In our attempts to convince the world of the rightness and goodness of our message, we often forget to be completely honest about the difficulties on the path to holiness. We forget saints had very dark nights and arduous climbs while at times tangibly experiencing the immense joy of God. We often focus too much on the abstract and the realm of ideas without focusing on the complexities and practicalities of being Fallen human beings. The path of redemption is one of hope and joy, but it also comes with great challenges.
Pope Emeritus Benedict XVI in his encyclical Spes Salvi states:
“Redemption is offered to us in the sense that we have been given hope, trustworthy hope, by virtue of which we can face our present: the present, even if it is arduous, can be lived and accepted if it leads towards a goal, if we can be sure of this goal, and if this goal is great enough to justify the effort of the journey.”
Natural Family Planning (NFP) can be one of those challenges for some couples.
We want to draw people away from contraception and a contraceptive mentality, which is a great good. Our hope is for people to begin to see the true plan for marriage that God has in mind for each couple. In a world of promiscuity, hook ups, divorce, adultery, and abortion our desire is to share with the world another way. It is a way of joy and it is found in an encounter with Jesus Christ through His Church.
This encounter which leads us ever deeper into the great mystery and love of Our Triune God makes tremendous demands of us. We work to meet those demands in love, but we are weak, fallen, sinful, tempted, and wage intense spiritual battles where demons await our fall. This isn’t an ordinary journey. The path to sainthood is the hardest thing we will ever do. It comes with sacrifice, losses, pain, illness, weakness, and eventually death. We experience all of these things while keeping our eyes fixed on Christ in constant hope. We have to keep getting back up over and over and over again. We fall for the same reasons time and time again. God asks us to get back up, to cling to the Sacraments, and to pray always. We are to stay close to Him, even in our failings. We are to cling to Him when what He asks of us is a great struggle and sacrifice.
We will have periods of great joy and peace, but it comes at a price. The Divine Gardener has His pruning shears at the ready always to cut away any part of us that is not producing brilliant roses. He cuts deep. In fact, He will cut us all of the way back to the ground, so that we can become the brilliant, beautiful, holy person He created us to be. It is this pruning that we live each and every day as we continue to progress spiritually. For many people, NFP is a part of the pruning process and at times it is a great sacrifice.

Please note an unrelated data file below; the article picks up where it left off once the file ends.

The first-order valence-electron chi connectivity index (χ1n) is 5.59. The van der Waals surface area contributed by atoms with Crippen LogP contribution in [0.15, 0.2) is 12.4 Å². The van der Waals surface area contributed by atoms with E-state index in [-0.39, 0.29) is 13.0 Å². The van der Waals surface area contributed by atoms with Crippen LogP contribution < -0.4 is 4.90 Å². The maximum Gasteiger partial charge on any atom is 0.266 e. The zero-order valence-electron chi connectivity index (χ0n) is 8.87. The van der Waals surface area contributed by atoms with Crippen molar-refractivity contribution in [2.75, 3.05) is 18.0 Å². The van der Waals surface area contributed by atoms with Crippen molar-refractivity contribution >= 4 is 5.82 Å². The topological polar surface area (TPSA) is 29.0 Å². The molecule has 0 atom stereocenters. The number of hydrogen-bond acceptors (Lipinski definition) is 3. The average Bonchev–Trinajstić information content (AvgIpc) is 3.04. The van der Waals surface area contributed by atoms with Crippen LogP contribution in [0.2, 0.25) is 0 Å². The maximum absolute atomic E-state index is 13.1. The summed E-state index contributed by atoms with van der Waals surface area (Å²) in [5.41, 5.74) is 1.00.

Read the rest over at Catholic Exchange.
One Reply to “Catholic Exchange: Being Honest About When NFP is a Cross”
Just wanted to say i am in a similar boat. We got married in our mid twenties and thought we’d easily pop out at least half a dozen. My body is devastated beyond repair after three giant boys. I am essentially crippled and having another would be insane, as my kids need me to be able to at least do the little i still can. That’s not even considering that i throw up from about week 6 until the baby’s born, i have arthritis, which goes nuts during pregnancy, and get so big it feels like the child is doing his own C-section from the inside. We’ve never used contraception either and get pregnant super easy. So, yeah, NFP. Thank God for it or I’d have 14 like my great grandmother and would be bedridden or maybe dead. It’s hard, but not as hard as having no recourse at all, nor as awful as contraception. I sometimes get a little jealous, like right now a friend is expecting her fifth, but that’s only when I’m lying down. Then i stand up and my guts fall out and i remember, “Oh. Right.”
On the other hand, my husband and i realized that the Church’s teaching on contraception is not proven by the peeps who drive up in the 15 passenger van. They’re regarded as either possessed of health and support the likes of which we can only fathom, or just recklessly having sex come what may. It’s for you and me where the rubber hits the road and it can be seen that NFP actually works, both physically and spiritually, psychologically, emotionally, etc. It’s a Cross, and it’s our only hope, as the Cross Itself is our only hope in everything. We are tormented by those who say, “why don’t you just get your tubes tied?” and those who don’t think we’re “Catholic enough” because we can fit our families into one car. So, ours is a somewhat hidden pain and hidden pursuit, but i thank you very much for keeping it real on your blog here.
I’m so sorry about your husband’s illness and all you are going through. Let’s both keep our eyes on the prize and offer up our sufferings and view them as a commodity of graces. Hard to remember in the midst of pain, but I’ll pray for you and please pray for me.